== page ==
COVID-19 Third Leading Cause of Death in America in 2020 and 2021, Shows New Analysis

An analysis of US death certificate data found that COVID-19 was a top 5 cause of death in every age group aged 15 years and older.

COVID-19 was the third leading cause of death in the US between March 2020 and October 2021, accounting for 350 000 deaths, according to an analysis of national death certificate data by researchers at the National Cancer Institute (NCI), part of the National Institutes of Health.

Researchers led by Meredith S. Shiels, PhD, MHS, a senior investigator for the NCI’s Division of Cancer Epidemiology and Genetics, examined final national death certificate data for 2020 and provisional data for 2021 from the Centers for Disease Control and Prevention. During the 20-month period studied, they found that COVID-19 was a top 5 cause of death in every age group aged ≥15 years.

The 5 leading causes of death between March 2020 and October 2021 were cardiovascular disease (CVD) (20.1%), followed by cancer (17.5%), COVID-19 (12.2%), accidents (6.2%), and stroke (4.7%), according to study authors.

When investigators analyzed deaths in 2020 (March-December) and in 2021 (January-October) separately, they observed that in 2020, COVID-19 was the fourth and fifth leading cause of death among individuals aged 45–54 years and 35–44 years, respectively. However, COVID-19 became the first and second leading cause of death in these age groups in 2021, according to the study published in JAMA Internal Medicine.

Among persons aged ≥85 years, COVID-19 was ranked as the second leading cause of death in 2020 (12.8%) but dropped to third in 2021 (8.9%), “perhaps driven by higher COVID-19 vaccination rates in 2021 in the oldest age groups,” wrote Shiels and colleagues.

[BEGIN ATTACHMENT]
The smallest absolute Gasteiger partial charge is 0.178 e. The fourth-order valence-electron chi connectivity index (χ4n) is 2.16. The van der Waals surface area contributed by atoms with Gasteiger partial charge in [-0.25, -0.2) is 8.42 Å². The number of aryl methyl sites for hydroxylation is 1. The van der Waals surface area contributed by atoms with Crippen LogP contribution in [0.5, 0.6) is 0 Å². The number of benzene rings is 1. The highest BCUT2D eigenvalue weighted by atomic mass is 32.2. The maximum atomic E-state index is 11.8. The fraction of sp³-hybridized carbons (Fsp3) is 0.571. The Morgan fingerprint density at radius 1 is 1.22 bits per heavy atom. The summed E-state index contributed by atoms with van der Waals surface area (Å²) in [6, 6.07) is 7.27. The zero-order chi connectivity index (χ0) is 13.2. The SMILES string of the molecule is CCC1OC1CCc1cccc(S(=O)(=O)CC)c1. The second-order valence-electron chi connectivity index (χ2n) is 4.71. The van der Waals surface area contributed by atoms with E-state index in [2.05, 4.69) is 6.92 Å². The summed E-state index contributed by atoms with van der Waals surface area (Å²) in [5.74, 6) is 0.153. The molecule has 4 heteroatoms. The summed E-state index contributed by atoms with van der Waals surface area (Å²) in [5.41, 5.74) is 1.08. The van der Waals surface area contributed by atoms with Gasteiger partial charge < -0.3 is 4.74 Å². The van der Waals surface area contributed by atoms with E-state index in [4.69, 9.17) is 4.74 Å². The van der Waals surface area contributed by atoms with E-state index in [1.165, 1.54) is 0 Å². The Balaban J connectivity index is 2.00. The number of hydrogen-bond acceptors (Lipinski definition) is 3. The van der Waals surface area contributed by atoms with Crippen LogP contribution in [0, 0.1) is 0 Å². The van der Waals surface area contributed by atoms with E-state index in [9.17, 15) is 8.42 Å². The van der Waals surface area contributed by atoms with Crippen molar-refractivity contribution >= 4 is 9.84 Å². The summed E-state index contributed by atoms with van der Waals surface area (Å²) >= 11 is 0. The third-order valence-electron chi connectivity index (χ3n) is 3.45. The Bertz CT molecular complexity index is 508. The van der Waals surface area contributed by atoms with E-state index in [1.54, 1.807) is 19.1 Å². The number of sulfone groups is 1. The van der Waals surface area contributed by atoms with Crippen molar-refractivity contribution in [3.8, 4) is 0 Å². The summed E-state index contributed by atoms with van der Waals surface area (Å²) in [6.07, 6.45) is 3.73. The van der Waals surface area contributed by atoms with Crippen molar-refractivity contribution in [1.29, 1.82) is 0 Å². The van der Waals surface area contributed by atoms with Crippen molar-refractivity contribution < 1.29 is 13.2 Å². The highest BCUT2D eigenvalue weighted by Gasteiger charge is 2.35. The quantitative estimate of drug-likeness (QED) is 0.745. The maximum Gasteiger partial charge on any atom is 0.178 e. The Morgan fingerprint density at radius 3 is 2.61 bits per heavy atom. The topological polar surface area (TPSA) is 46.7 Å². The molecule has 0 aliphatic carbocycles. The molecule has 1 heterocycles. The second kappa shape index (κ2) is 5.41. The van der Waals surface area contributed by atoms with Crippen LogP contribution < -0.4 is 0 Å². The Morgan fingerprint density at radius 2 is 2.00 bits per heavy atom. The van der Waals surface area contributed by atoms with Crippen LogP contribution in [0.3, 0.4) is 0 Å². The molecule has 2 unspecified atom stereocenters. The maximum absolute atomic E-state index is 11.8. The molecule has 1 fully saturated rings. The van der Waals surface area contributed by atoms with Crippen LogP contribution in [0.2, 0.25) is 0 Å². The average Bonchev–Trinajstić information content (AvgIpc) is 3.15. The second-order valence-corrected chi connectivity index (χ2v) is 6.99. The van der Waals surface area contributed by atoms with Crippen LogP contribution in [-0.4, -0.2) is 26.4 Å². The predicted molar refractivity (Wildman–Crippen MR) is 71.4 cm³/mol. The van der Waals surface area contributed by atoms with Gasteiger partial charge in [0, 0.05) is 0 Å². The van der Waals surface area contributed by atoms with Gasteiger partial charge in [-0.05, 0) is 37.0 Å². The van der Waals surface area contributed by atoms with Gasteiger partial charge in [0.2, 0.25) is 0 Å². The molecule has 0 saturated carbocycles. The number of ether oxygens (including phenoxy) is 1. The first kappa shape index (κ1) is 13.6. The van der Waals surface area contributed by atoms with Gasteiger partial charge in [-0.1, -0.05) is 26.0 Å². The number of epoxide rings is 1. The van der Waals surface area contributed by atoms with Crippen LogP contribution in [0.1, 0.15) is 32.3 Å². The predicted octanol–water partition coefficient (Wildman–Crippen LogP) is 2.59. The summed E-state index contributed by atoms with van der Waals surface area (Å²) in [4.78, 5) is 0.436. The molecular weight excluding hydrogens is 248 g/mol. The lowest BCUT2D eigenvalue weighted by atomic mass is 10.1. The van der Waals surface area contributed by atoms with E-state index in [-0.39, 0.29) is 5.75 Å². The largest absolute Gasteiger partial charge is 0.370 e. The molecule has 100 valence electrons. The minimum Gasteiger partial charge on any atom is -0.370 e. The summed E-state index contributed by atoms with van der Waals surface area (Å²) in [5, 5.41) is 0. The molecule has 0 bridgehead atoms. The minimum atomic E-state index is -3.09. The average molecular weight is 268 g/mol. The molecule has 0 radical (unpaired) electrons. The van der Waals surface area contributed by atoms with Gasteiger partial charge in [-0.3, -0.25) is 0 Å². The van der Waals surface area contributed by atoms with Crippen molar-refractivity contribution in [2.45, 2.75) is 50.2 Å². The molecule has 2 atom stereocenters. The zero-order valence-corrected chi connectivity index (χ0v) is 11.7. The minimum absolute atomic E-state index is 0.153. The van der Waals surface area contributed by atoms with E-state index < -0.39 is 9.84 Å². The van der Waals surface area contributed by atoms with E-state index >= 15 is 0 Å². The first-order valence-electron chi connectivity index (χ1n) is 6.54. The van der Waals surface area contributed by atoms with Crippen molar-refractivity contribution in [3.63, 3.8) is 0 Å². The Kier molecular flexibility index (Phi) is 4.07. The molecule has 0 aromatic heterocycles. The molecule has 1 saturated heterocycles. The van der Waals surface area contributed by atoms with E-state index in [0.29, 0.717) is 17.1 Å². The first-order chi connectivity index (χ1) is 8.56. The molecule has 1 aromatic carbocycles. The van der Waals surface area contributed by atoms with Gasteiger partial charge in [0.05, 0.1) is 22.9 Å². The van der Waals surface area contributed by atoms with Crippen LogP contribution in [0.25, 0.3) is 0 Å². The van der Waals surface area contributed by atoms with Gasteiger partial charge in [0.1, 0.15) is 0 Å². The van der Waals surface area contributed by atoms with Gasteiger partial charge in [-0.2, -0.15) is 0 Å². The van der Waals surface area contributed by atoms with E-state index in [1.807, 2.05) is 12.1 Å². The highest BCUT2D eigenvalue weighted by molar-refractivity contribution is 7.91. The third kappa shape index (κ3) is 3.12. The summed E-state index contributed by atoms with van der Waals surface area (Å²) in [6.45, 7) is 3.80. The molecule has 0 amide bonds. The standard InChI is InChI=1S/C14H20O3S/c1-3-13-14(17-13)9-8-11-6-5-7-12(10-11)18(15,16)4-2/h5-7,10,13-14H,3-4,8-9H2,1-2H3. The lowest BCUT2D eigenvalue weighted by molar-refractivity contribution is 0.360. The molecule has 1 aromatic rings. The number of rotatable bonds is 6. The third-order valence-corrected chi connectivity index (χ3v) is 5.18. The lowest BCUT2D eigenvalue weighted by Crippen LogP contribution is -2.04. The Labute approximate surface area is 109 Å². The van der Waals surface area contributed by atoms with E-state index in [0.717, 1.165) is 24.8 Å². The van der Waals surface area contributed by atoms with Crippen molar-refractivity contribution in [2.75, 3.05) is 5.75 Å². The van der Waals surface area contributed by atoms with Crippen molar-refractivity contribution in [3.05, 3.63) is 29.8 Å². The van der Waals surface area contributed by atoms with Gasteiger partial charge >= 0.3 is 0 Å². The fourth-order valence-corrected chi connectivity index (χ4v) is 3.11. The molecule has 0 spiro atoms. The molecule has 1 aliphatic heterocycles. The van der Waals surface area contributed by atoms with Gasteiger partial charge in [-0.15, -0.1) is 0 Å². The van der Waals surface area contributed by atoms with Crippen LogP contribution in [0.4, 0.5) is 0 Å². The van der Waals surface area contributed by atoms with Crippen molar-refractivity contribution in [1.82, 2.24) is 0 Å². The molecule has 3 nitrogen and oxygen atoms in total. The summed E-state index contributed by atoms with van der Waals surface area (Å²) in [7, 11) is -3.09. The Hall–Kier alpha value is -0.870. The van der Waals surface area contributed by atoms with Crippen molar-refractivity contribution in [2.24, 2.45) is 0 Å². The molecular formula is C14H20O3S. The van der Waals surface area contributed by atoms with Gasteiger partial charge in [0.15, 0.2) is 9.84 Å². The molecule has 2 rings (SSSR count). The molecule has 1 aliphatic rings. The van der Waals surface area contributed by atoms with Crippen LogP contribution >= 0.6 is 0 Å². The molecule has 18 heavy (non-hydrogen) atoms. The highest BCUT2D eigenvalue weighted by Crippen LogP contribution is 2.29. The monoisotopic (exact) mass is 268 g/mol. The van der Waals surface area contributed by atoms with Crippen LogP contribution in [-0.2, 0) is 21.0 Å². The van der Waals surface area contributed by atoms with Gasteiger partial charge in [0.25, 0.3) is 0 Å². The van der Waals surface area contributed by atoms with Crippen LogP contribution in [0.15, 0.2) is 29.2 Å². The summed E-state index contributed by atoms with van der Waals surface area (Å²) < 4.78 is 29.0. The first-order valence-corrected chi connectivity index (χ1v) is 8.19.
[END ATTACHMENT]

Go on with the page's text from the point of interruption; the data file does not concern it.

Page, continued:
The data also showed that the pandemic had indirect effects on other causes of death in the US. From 2019 to 2020, death rates increased for CVD, accidents, stroke, Alzheimer disease, and diabetes. “Potential explanations are fear of accessing health care or misattribution of COVID-19 deaths to other causes,” stated Shiels et al.

More insight into the pandemic’s impact on other causes of death may emerge in years to come, noted researchers. For example, the pandemic may have prevented many Americans from getting regular cancer screening, which may result in future increases in cancer-related deaths.

“Our analysis was limited by potential misclassification of the cause of death and incomplete death data for 2021, although we included a lag of 6 months to increase the completeness of the provisional data,” concluded investigators. “Moreover, because our analysis only extended through October 2021, it does not include deaths that occurred during the Omicron wave of the pandemic of late 2021 and early 2022.”

Reference: Shiels MS, Haque AT, Berrington de González A, Freedman ND. Leading causes of death in the US during the COVID-19 pandemic, March 2020 to October 2021. JAMA Intern Med. Published online ahead of print July 5, 2022. DOI: 10.1001/jamainternmed.2022.2476.